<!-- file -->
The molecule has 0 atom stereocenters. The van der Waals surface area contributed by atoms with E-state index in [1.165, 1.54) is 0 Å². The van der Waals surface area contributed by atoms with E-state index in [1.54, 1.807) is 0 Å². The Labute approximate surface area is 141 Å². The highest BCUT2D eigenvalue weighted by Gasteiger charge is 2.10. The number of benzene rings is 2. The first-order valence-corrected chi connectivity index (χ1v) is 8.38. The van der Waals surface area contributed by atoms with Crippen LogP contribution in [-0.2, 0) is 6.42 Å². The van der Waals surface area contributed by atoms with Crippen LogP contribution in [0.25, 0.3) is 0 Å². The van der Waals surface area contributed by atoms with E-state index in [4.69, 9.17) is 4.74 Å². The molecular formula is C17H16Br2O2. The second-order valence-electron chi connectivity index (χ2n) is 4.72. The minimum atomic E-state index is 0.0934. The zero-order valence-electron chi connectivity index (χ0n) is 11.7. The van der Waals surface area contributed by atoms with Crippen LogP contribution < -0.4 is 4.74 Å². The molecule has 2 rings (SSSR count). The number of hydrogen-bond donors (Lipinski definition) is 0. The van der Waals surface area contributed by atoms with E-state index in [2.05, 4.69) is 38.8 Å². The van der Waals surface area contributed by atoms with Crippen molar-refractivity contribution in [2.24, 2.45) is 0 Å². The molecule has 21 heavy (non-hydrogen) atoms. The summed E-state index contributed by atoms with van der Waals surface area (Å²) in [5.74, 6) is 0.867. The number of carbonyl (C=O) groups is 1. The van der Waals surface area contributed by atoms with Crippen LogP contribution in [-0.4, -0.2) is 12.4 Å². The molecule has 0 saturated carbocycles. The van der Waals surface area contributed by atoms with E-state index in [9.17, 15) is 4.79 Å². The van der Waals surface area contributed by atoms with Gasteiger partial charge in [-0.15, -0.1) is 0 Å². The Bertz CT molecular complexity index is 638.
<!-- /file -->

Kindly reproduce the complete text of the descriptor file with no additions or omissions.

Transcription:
The molecule has 0 atom stereocenters. The van der Waals surface area contributed by atoms with E-state index in [1.165, 1.54) is 0 Å². The van der Waals surface area contributed by atoms with E-state index in [1.54, 1.807) is 0 Å². The Labute approximate surface area is 141 Å². The highest BCUT2D eigenvalue weighted by Gasteiger charge is 2.10. The number of benzene rings is 2. The first-order valence-corrected chi connectivity index (χ1v) is 8.38. The van der Waals surface area contributed by atoms with Crippen LogP contribution in [-0.2, 0) is 6.42 Å². The van der Waals surface area contributed by atoms with Crippen LogP contribution in [0.25, 0.3) is 0 Å². The van der Waals surface area contributed by atoms with E-state index in [4.69, 9.17) is 4.74 Å². The molecular formula is C17H16Br2O2. The second-order valence-electron chi connectivity index (χ2n) is 4.72. The minimum atomic E-state index is 0.0934. The zero-order valence-electron chi connectivity index (χ0n) is 11.7. The van der Waals surface area contributed by atoms with Crippen LogP contribution < -0.4 is 4.74 Å². The molecule has 2 rings (SSSR count). The number of hydrogen-bond donors (Lipinski definition) is 0. The van der Waals surface area contributed by atoms with E-state index in [2.05, 4.69) is 38.8 Å². The van der Waals surface area contributed by atoms with Crippen molar-refractivity contribution in [2.24, 2.45) is 0 Å². The molecule has 21 heavy (non-hydrogen) atoms. The summed E-state index contributed by atoms with van der Waals surface area (Å²) in [5.74, 6) is 0.867. The number of carbonyl (C=O) groups is 1. The van der Waals surface area contributed by atoms with Crippen LogP contribution in [-0.4, -0.2) is 12.4 Å². The molecule has 0 saturated carbocycles. The van der Waals surface area contributed by atoms with E-state index in [9.17, 15) is 4.79 Å². The van der Waals surface area contributed by atoms with Gasteiger partial charge in [-0.15, -0.1) is 0 Å². The Bertz CT molecular complexity index is 638.